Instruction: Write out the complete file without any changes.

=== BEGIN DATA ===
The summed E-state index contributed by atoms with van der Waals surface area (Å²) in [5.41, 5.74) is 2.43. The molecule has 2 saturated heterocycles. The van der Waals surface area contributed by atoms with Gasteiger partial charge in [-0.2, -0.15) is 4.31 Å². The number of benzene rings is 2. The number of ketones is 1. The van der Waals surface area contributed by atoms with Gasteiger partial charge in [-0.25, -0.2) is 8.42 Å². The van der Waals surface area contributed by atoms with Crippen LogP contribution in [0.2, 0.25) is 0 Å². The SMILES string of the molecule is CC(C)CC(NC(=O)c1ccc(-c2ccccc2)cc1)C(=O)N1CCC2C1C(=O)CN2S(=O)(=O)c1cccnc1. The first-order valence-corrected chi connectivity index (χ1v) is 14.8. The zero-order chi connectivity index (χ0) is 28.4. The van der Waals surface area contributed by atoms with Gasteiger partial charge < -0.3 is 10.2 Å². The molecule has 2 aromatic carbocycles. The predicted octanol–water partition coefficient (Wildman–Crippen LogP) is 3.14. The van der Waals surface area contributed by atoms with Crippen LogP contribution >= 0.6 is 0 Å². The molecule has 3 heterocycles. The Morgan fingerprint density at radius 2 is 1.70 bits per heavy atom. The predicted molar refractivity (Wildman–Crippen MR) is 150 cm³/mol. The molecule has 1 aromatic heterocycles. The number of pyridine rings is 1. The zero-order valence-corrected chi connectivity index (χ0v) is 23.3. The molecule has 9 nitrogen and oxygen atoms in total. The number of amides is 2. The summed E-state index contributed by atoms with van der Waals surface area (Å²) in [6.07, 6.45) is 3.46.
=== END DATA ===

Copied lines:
The summed E-state index contributed by atoms with van der Waals surface area (Å²) in [5.41, 5.74) is 2.43. The molecule has 2 saturated heterocycles. The van der Waals surface area contributed by atoms with Gasteiger partial charge in [-0.2, -0.15) is 4.31 Å². The number of benzene rings is 2. The number of ketones is 1. The van der Waals surface area contributed by atoms with Gasteiger partial charge in [-0.25, -0.2) is 8.42 Å². The van der Waals surface area contributed by atoms with Crippen LogP contribution in [0.2, 0.25) is 0 Å². The SMILES string of the molecule is CC(C)CC(NC(=O)c1ccc(-c2ccccc2)cc1)C(=O)N1CCC2C1C(=O)CN2S(=O)(=O)c1cccnc1. The first-order valence-corrected chi connectivity index (χ1v) is 14.8. The zero-order chi connectivity index (χ0) is 28.4. The van der Waals surface area contributed by atoms with Gasteiger partial charge < -0.3 is 10.2 Å². The molecule has 2 aromatic carbocycles. The predicted octanol–water partition coefficient (Wildman–Crippen LogP) is 3.14. The van der Waals surface area contributed by atoms with Crippen LogP contribution >= 0.6 is 0 Å². The molecule has 3 heterocycles. The Morgan fingerprint density at radius 2 is 1.70 bits per heavy atom. The predicted molar refractivity (Wildman–Crippen MR) is 150 cm³/mol. The molecule has 1 aromatic heterocycles. The number of pyridine rings is 1. The zero-order valence-corrected chi connectivity index (χ0v) is 23.3. The molecule has 9 nitrogen and oxygen atoms in total. The number of amides is 2. The summed E-state index contributed by atoms with van der Waals surface area (Å²) in [6.07, 6.45) is 3.46.